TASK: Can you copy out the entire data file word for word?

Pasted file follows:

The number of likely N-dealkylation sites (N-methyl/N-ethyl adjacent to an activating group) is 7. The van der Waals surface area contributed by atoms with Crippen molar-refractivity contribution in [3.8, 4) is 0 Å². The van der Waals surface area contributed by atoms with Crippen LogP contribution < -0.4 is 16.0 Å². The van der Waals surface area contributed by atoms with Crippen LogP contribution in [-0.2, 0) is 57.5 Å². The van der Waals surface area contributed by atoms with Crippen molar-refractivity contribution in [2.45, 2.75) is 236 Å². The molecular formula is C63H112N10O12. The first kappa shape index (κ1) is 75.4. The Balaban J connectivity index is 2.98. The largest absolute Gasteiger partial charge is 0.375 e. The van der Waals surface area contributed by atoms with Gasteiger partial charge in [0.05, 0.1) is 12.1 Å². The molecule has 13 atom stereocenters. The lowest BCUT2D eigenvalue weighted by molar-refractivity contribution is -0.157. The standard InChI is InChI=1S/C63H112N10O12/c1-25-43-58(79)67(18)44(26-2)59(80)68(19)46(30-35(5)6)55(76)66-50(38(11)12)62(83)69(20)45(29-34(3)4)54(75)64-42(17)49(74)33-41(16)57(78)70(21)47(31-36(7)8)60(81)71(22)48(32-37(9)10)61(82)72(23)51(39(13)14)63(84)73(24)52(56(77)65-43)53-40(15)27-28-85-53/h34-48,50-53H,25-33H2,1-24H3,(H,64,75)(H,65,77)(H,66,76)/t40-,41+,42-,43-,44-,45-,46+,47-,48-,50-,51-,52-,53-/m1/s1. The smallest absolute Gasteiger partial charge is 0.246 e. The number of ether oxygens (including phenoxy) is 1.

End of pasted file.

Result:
The number of likely N-dealkylation sites (N-methyl/N-ethyl adjacent to an activating group) is 7. The van der Waals surface area contributed by atoms with Crippen molar-refractivity contribution in [3.8, 4) is 0 Å². The van der Waals surface area contributed by atoms with Crippen LogP contribution < -0.4 is 16.0 Å². The van der Waals surface area contributed by atoms with Crippen LogP contribution in [-0.2, 0) is 57.5 Å². The van der Waals surface area contributed by atoms with Crippen molar-refractivity contribution in [2.45, 2.75) is 236 Å². The molecular formula is C63H112N10O12. The first kappa shape index (κ1) is 75.4. The Balaban J connectivity index is 2.98. The largest absolute Gasteiger partial charge is 0.375 e. The van der Waals surface area contributed by atoms with Gasteiger partial charge in [0.05, 0.1) is 12.1 Å². The molecule has 13 atom stereocenters. The lowest BCUT2D eigenvalue weighted by molar-refractivity contribution is -0.157. The standard InChI is InChI=1S/C63H112N10O12/c1-25-43-58(79)67(18)44(26-2)59(80)68(19)46(30-35(5)6)55(76)66-50(38(11)12)62(83)69(20)45(29-34(3)4)54(75)64-42(17)49(74)33-41(16)57(78)70(21)47(31-36(7)8)60(81)71(22)48(32-37(9)10)61(82)72(23)51(39(13)14)63(84)73(24)52(56(77)65-43)53-40(15)27-28-85-53/h34-48,50-53H,25-33H2,1-24H3,(H,64,75)(H,65,77)(H,66,76)/t40-,41+,42-,43-,44-,45-,46+,47-,48-,50-,51-,52-,53-/m1/s1. The smallest absolute Gasteiger partial charge is 0.246 e. The number of ether oxygens (including phenoxy) is 1.